Download: Always Running Vida Loca L eBook (ePub, KINDLE, PDF) + Audio Version

  • File Size: 4242 KB
  • Print Length: 292 pages
  • Publisher: Open Road Media (June 12, 2012)
  • Publication Date: June 12, 2012
  • Language: English

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Constantly Running is an interesting and intelligent look into the socio-political factors which may have led to the growth of street gangs within the last century in areas where large percentages of residents have few opportunities but plentiful obstacles, told through the firsthand encounters of former gang member and now activist, Luis Rodriguez, as he grows up as an oppressed minority in the over-policed, but under-protected, gang-haven of East LA. Though his story is pretty common—his parents moved from Mexico to LA to improve their lives and in spite of their best efforts weren’t able to protect their son from getting absorbed in to the world of gangs surrounding him—it’s how he tells the story that makes this guide unique and valuable. Rodriguez doesn’t romanticize the team lifestyle of medication, women, and crime like other authors might do. Rather, Rodriguez uses real human emotion and insight to describe the sheer horrors of this lifestyle so that they can deter any kids from seeking to live it.

Even though Always Running is an individual account of Rodriguez’s team activity and later movements, it’s as much a historical account of the factors that led to the rise of gangs in LA in the 20th Century—and he combines the two perfectly. We see how those factors resemble those that led Rodriguez to sign up a gang themself. He didn’t join because he wished to do drugs, have power, and destroy people, he joined because, if he didn’t, he’d be more vulnerable to being beaten, robbed, and/or wiped out growing up as an oppressed minority in a dangerous and chaotic world. A gang affiliation intended protection—but it also intended identity. Mexicans have long faced discrimination in this country, and many joined gangs as a way to celebrate their traditions of struggle. The guide is filled with great quotes that describe this identity: “I’d walk into the counselor’s office for whatever reason and appears of distain greeted me—one intended for a criminal…It was harder to defy this expectation than just acknowledge it…It was a clothing I could try to take off, nonetheless they kept placing it back on…So why not be proud? Exactly why not be an outlaw? Why not make it our personal? ”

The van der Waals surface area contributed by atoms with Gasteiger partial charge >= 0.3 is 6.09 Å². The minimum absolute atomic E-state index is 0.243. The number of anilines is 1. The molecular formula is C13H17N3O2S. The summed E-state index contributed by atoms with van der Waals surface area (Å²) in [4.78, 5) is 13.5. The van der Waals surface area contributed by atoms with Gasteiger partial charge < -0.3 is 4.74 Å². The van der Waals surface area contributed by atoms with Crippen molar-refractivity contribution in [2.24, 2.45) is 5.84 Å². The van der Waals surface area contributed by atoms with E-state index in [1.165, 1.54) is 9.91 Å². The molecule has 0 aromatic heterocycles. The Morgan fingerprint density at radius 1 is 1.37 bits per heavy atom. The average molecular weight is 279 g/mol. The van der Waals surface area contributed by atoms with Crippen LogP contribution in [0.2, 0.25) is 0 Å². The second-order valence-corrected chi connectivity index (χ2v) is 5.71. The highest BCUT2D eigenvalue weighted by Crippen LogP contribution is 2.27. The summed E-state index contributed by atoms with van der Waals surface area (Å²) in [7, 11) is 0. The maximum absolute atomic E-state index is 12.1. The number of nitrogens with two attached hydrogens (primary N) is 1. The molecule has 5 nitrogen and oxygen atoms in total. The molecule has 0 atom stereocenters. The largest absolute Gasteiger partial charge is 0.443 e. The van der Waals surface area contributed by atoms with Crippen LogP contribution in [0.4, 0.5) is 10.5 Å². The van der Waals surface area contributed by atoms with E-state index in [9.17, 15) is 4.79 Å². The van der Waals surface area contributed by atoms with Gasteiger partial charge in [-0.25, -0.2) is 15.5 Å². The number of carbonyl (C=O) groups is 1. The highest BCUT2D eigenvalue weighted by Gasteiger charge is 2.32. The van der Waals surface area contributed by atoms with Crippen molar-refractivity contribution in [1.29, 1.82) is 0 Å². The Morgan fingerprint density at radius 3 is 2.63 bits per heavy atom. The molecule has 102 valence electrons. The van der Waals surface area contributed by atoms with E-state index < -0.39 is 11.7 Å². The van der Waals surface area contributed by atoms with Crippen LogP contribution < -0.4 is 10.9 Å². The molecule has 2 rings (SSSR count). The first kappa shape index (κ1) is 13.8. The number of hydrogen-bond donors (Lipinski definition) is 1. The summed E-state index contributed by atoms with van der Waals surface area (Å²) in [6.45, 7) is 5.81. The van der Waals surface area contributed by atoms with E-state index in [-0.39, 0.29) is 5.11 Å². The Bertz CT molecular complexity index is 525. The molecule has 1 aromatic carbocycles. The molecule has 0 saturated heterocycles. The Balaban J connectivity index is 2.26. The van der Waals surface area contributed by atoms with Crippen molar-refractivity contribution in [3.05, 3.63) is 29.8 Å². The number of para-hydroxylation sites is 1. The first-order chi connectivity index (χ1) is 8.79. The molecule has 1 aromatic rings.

Though the book exposes a whole lot of ugliness, one of the major themes Rodriguez explores is his satisfaction in Chicano heritage, and how this pride eventually inspired him to give up the gang lifestyle. When he’s able to explore his identity in more positive ways, such as through joining Chicano pride groups, painting murals, and talking about his activities, Rodriguez slowly starts to leave the gang lifestyle behind, and in accomplishing this, he starts to forecast its shallowness and pointlessness. Though it may give kids protection and a feeling of pride, he or she shows how those doing the “protecting” may be the very people who you need protection from when you question their lifestyle and how silly their pride is when it comes at the expense of selling your own soul. Luckily for Rodriguez, he was able to escape this lifestyle, which is not something many of his friends could say. Death is always around every corner, and every time for the page, and so few kids like Rodriguez are able to live long enough to forecast this lifestyle and grow into productive members of modern society.